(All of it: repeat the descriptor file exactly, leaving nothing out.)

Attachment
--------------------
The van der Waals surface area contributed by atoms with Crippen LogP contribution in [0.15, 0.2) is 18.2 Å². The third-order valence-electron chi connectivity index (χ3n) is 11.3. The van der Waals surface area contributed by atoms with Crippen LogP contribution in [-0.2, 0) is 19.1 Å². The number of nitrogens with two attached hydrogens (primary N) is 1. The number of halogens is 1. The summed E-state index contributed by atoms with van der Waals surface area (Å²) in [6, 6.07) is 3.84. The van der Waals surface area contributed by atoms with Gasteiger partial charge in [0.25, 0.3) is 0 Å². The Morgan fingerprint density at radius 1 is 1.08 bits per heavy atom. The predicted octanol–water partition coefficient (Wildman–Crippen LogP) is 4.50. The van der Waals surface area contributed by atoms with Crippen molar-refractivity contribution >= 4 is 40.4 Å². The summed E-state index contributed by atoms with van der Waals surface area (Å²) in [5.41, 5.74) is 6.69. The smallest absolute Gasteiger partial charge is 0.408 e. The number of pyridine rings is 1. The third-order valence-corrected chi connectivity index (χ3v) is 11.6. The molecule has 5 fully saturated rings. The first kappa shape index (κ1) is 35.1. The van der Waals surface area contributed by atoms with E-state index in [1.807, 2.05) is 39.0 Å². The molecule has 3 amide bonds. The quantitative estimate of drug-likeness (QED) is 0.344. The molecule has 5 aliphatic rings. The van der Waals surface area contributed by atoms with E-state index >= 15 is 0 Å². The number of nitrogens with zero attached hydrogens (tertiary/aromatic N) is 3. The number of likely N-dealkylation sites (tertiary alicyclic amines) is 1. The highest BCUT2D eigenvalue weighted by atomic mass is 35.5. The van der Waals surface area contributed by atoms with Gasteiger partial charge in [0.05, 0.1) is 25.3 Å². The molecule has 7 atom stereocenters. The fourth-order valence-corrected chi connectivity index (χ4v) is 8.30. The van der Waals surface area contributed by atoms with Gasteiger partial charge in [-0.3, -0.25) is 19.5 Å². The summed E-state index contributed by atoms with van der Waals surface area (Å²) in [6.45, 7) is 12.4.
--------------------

The van der Waals surface area contributed by atoms with Crippen LogP contribution in [0.15, 0.2) is 18.2 Å². The third-order valence-electron chi connectivity index (χ3n) is 11.3. The van der Waals surface area contributed by atoms with Crippen LogP contribution in [-0.2, 0) is 19.1 Å². The number of nitrogens with two attached hydrogens (primary N) is 1. The number of halogens is 1. The summed E-state index contributed by atoms with van der Waals surface area (Å²) in [6, 6.07) is 3.84. The van der Waals surface area contributed by atoms with Gasteiger partial charge in [0.25, 0.3) is 0 Å². The Morgan fingerprint density at radius 1 is 1.08 bits per heavy atom. The predicted octanol–water partition coefficient (Wildman–Crippen LogP) is 4.50. The van der Waals surface area contributed by atoms with Crippen molar-refractivity contribution >= 4 is 40.4 Å². The summed E-state index contributed by atoms with van der Waals surface area (Å²) in [5.41, 5.74) is 6.69. The smallest absolute Gasteiger partial charge is 0.408 e. The number of pyridine rings is 1. The third-order valence-corrected chi connectivity index (χ3v) is 11.6. The molecule has 5 fully saturated rings. The first kappa shape index (κ1) is 35.1. The van der Waals surface area contributed by atoms with E-state index in [1.807, 2.05) is 39.0 Å². The molecule has 3 amide bonds. The quantitative estimate of drug-likeness (QED) is 0.344. The molecule has 5 aliphatic rings. The van der Waals surface area contributed by atoms with E-state index >= 15 is 0 Å². The number of nitrogens with zero attached hydrogens (tertiary/aromatic N) is 3. The number of likely N-dealkylation sites (tertiary alicyclic amines) is 1. The highest BCUT2D eigenvalue weighted by atomic mass is 35.5. The van der Waals surface area contributed by atoms with Gasteiger partial charge in [0.05, 0.1) is 25.3 Å². The molecule has 7 atom stereocenters. The fourth-order valence-corrected chi connectivity index (χ4v) is 8.30. The van der Waals surface area contributed by atoms with Gasteiger partial charge in [-0.3, -0.25) is 19.5 Å². The summed E-state index contributed by atoms with van der Waals surface area (Å²) in [6.45, 7) is 12.4.